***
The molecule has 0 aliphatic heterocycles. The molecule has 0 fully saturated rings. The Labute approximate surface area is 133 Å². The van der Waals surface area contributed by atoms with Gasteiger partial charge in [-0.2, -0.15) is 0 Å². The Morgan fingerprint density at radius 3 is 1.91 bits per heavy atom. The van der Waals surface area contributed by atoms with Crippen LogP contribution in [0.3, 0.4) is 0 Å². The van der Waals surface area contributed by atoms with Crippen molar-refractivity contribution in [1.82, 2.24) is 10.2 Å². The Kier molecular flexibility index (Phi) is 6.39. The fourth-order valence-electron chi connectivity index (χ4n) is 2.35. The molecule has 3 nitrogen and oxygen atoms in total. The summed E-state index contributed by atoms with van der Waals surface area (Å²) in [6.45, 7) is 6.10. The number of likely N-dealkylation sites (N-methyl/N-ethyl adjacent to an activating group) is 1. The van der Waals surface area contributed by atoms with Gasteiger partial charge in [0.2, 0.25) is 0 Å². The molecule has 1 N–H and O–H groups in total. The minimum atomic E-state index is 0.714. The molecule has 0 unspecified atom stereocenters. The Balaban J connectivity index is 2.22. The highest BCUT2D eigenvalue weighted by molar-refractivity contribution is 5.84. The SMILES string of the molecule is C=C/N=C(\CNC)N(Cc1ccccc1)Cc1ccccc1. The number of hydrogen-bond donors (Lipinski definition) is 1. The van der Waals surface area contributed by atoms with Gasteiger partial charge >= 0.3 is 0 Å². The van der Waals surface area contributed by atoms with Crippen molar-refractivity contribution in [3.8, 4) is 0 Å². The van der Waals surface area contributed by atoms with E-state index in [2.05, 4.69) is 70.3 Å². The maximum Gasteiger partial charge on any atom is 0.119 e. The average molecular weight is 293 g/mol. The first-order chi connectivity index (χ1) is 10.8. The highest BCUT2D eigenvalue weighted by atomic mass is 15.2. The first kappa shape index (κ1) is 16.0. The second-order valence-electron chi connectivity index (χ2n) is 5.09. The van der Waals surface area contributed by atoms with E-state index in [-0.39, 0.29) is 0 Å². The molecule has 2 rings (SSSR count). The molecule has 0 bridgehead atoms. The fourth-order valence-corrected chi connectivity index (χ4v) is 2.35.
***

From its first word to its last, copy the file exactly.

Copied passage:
The molecule has 0 aliphatic heterocycles. The molecule has 0 fully saturated rings. The Labute approximate surface area is 133 Å². The van der Waals surface area contributed by atoms with Gasteiger partial charge in [-0.2, -0.15) is 0 Å². The Morgan fingerprint density at radius 3 is 1.91 bits per heavy atom. The van der Waals surface area contributed by atoms with Crippen LogP contribution in [0.3, 0.4) is 0 Å². The van der Waals surface area contributed by atoms with Crippen molar-refractivity contribution in [1.82, 2.24) is 10.2 Å². The Kier molecular flexibility index (Phi) is 6.39. The fourth-order valence-electron chi connectivity index (χ4n) is 2.35. The molecule has 3 nitrogen and oxygen atoms in total. The summed E-state index contributed by atoms with van der Waals surface area (Å²) in [6.45, 7) is 6.10. The number of likely N-dealkylation sites (N-methyl/N-ethyl adjacent to an activating group) is 1. The van der Waals surface area contributed by atoms with Gasteiger partial charge in [0.2, 0.25) is 0 Å². The molecule has 1 N–H and O–H groups in total. The minimum atomic E-state index is 0.714. The molecule has 0 unspecified atom stereocenters. The Balaban J connectivity index is 2.22. The highest BCUT2D eigenvalue weighted by molar-refractivity contribution is 5.84. The SMILES string of the molecule is C=C/N=C(\CNC)N(Cc1ccccc1)Cc1ccccc1. The number of hydrogen-bond donors (Lipinski definition) is 1. The van der Waals surface area contributed by atoms with Gasteiger partial charge >= 0.3 is 0 Å². The van der Waals surface area contributed by atoms with Crippen molar-refractivity contribution in [3.8, 4) is 0 Å². The van der Waals surface area contributed by atoms with E-state index in [2.05, 4.69) is 70.3 Å². The maximum Gasteiger partial charge on any atom is 0.119 e. The average molecular weight is 293 g/mol. The first-order chi connectivity index (χ1) is 10.8. The highest BCUT2D eigenvalue weighted by atomic mass is 15.2. The first kappa shape index (κ1) is 16.0. The second-order valence-electron chi connectivity index (χ2n) is 5.09. The van der Waals surface area contributed by atoms with E-state index in [-0.39, 0.29) is 0 Å². The molecule has 2 rings (SSSR count). The molecule has 0 bridgehead atoms. The fourth-order valence-corrected chi connectivity index (χ4v) is 2.35.